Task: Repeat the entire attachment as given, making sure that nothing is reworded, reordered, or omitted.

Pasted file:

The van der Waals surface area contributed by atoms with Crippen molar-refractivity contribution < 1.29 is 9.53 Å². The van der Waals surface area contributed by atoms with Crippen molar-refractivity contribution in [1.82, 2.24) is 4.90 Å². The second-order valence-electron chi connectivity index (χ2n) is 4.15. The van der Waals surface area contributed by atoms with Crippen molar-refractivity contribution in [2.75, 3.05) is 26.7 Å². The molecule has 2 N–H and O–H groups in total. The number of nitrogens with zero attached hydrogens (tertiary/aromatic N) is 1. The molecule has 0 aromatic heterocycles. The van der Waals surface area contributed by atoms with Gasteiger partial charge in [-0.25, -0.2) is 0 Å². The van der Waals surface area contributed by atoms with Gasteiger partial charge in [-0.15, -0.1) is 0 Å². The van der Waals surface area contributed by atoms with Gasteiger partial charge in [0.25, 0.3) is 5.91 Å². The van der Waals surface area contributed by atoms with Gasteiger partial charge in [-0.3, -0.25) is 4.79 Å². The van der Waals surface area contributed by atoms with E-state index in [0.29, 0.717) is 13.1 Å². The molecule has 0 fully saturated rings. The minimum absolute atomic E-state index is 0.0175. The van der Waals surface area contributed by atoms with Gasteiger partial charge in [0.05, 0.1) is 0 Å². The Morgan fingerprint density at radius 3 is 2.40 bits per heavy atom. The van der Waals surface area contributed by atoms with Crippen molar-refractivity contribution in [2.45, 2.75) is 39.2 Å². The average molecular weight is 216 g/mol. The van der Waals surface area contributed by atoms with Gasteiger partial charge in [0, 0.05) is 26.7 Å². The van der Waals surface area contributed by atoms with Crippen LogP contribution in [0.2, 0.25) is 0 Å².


The van der Waals surface area contributed by atoms with Crippen molar-refractivity contribution < 1.29 is 9.53 Å². The van der Waals surface area contributed by atoms with Crippen molar-refractivity contribution in [1.82, 2.24) is 4.90 Å². The second-order valence-electron chi connectivity index (χ2n) is 4.15. The van der Waals surface area contributed by atoms with Crippen molar-refractivity contribution in [2.75, 3.05) is 26.7 Å². The molecule has 2 N–H and O–H groups in total. The number of nitrogens with zero attached hydrogens (tertiary/aromatic N) is 1. The molecule has 0 aromatic heterocycles. The van der Waals surface area contributed by atoms with Gasteiger partial charge in [-0.25, -0.2) is 0 Å². The van der Waals surface area contributed by atoms with Gasteiger partial charge in [-0.15, -0.1) is 0 Å². The van der Waals surface area contributed by atoms with Gasteiger partial charge in [0.25, 0.3) is 5.91 Å². The van der Waals surface area contributed by atoms with Gasteiger partial charge in [-0.3, -0.25) is 4.79 Å². The van der Waals surface area contributed by atoms with E-state index in [0.29, 0.717) is 13.1 Å². The molecule has 0 fully saturated rings. The minimum absolute atomic E-state index is 0.0175. The van der Waals surface area contributed by atoms with Gasteiger partial charge in [0.05, 0.1) is 0 Å². The Morgan fingerprint density at radius 3 is 2.40 bits per heavy atom. The van der Waals surface area contributed by atoms with Crippen molar-refractivity contribution in [2.45, 2.75) is 39.2 Å². The average molecular weight is 216 g/mol. The van der Waals surface area contributed by atoms with Gasteiger partial charge in [0, 0.05) is 26.7 Å². The van der Waals surface area contributed by atoms with Crippen LogP contribution in [0.2, 0.25) is 0 Å².